Wired’s Programmable World

Wired magazine has an article on what they call the “Programmable World”.  (Thanks for the pointer, Blase!).  I feel like that’s a pretty good description of the world I want to live in, so I read the article: http://www.wired.com/gadgetlab/2013/05/internet-of-things/all .

Here’s a short reaction to it.  I liked it.  Here’s a (slightly) longer reaction.

The article asserts that the programmable world will arrive in three stages:

1. More and more devices get onto the network.

2. These devices work together to automate tasks.

3. The devices are organized into a programmable software platform that can run apps.

I suppose I agree with this sequence in terms of the underlying technology, but—as is often the case—the evolution of the technology is less interesting to end users than the evolution of the end user experience.  Here’s my take on what the transformation could look like to regular folks:

1. More and more devices become available with their own iphone/android apps.  That’s a safe and easy prediction because it’s already well under way.  I just bought a Jawbone Up (an activity monitor), for example, and it comes with a free iphone app for plotting daily activity and sleep cycles.

2. Cross-device interfaces like IFTTT or Smartthings (which I’ve written about in the past) will make it possible for end-users to specify simple programs that involve multiple devices.  I’m not as sure about this prediction.  End user programming may or may not catch on (although I deeply believe it should).  Regardless of how popular they will become, these cross-devices interfaces are already here.  In fact, I bought the Up because I have a rule that says “if a device is advertised as working with IFTTT, I must buy it.”  So, I have a little iFTTT program now that turns on colored lights (Phillips Hue, which also just got integrated with IFTTT) in my apartment if I reach my per-day step goal.  It’s not at all useful and it doesn’t work the way I want it to.  But, it’s cool that it’s becoming possible to knit these gizmos together at all.

3. We move from a sensor-action model to an event-activity model.  I’m not really seeing this stage in the real world yet, but the more I play with programmable devices, the more I think the whole enterprise flounders without it.  Here’s a concrete example.  The Wired article talks about  automating our daily tasks.  They mention that a computational system should be able to observe the rules you the user follow and then adopt them itself.  So, if you behave according to the rule “If  the sun hits your computer screen, then you lower a shade,” then the computer could do it for you and save you a step. That’s fine, but here’s the thing.  That’s not really the rule we follow.  It’s something more akin to “if I need to see the screen and I can’t, do something to make the screen visible.”  There is no sensor that can directly measure whether you can see the screen.  Such an event needs to be inferred from a set of observables like the brightness of the screen, the direction you are looking, how long it has been since the mouse was moved on the computer, the time of day, whether the shades have already been pulled, etc.  And the action of pulling the shades isn’t always the right response.  It might be more effective to brighten the screen, rotate it a little, or perhaps dim the lights in the room.  We need a computing infrastructure that (1) can integrate information across devices, (2) infer the desirability of possible interventions, and (3) orchestrate a coordinated response across devices.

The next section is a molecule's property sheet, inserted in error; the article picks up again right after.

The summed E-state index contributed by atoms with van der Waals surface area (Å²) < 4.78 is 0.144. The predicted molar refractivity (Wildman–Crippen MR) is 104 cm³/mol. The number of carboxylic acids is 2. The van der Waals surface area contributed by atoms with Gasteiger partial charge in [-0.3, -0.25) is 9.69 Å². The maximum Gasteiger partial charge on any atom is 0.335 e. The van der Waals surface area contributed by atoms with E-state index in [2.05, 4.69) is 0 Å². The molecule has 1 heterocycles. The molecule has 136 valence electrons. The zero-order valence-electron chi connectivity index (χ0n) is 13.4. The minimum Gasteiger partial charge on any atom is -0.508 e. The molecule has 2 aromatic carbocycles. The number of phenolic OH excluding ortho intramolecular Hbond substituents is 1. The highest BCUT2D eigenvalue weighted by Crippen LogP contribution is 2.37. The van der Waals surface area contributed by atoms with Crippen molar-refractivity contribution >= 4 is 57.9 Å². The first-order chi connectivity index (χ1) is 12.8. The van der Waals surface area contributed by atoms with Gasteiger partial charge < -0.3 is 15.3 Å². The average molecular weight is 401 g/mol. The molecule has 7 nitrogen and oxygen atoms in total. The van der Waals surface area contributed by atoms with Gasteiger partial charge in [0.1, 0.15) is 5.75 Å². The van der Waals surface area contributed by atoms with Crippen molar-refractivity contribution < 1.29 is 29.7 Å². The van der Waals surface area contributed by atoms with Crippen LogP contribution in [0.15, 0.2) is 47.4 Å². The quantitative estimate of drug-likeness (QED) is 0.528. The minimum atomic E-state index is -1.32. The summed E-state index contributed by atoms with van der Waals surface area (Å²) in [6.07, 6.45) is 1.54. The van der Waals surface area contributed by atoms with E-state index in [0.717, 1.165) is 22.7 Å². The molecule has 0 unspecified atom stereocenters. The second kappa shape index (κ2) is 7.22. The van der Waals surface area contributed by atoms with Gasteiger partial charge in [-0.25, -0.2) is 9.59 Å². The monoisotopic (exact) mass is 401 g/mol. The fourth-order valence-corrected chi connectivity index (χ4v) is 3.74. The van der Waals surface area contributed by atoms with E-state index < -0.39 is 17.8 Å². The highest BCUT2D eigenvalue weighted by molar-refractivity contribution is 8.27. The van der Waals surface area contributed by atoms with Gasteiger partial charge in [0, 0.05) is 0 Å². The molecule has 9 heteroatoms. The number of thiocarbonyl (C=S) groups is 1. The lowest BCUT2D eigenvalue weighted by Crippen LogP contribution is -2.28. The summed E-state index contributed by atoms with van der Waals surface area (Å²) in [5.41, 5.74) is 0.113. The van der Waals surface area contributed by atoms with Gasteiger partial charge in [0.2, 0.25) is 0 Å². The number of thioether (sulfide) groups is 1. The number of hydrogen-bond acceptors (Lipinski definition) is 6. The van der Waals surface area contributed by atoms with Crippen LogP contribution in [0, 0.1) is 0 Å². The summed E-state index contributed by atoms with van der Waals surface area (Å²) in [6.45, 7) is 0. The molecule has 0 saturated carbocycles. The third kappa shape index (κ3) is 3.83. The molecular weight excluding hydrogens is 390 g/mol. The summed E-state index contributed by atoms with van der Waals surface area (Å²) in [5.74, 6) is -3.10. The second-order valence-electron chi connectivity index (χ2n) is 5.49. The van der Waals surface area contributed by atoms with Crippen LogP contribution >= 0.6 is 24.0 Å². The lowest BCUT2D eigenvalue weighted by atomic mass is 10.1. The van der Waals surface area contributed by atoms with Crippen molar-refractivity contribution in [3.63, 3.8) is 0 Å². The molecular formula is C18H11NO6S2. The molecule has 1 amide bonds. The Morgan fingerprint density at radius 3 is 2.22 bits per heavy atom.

From the end user’s perspective, this last step requires careful interaction with the devices.  They need to learn from you without distracting you.  The line between teaching, training, and programming begins to blur as we tell the computing systems what matters to us, how it can be measured, and what to do in response to undesirable situations.

Well, that’s the trajectory, anyway.  For now, the best bet is to focus on getting an infrastructure in place so we can start experimenting with different models of interaction.  We have lots of goals for this summer and I hope to be able to report on exciting and steady progress over the next few months!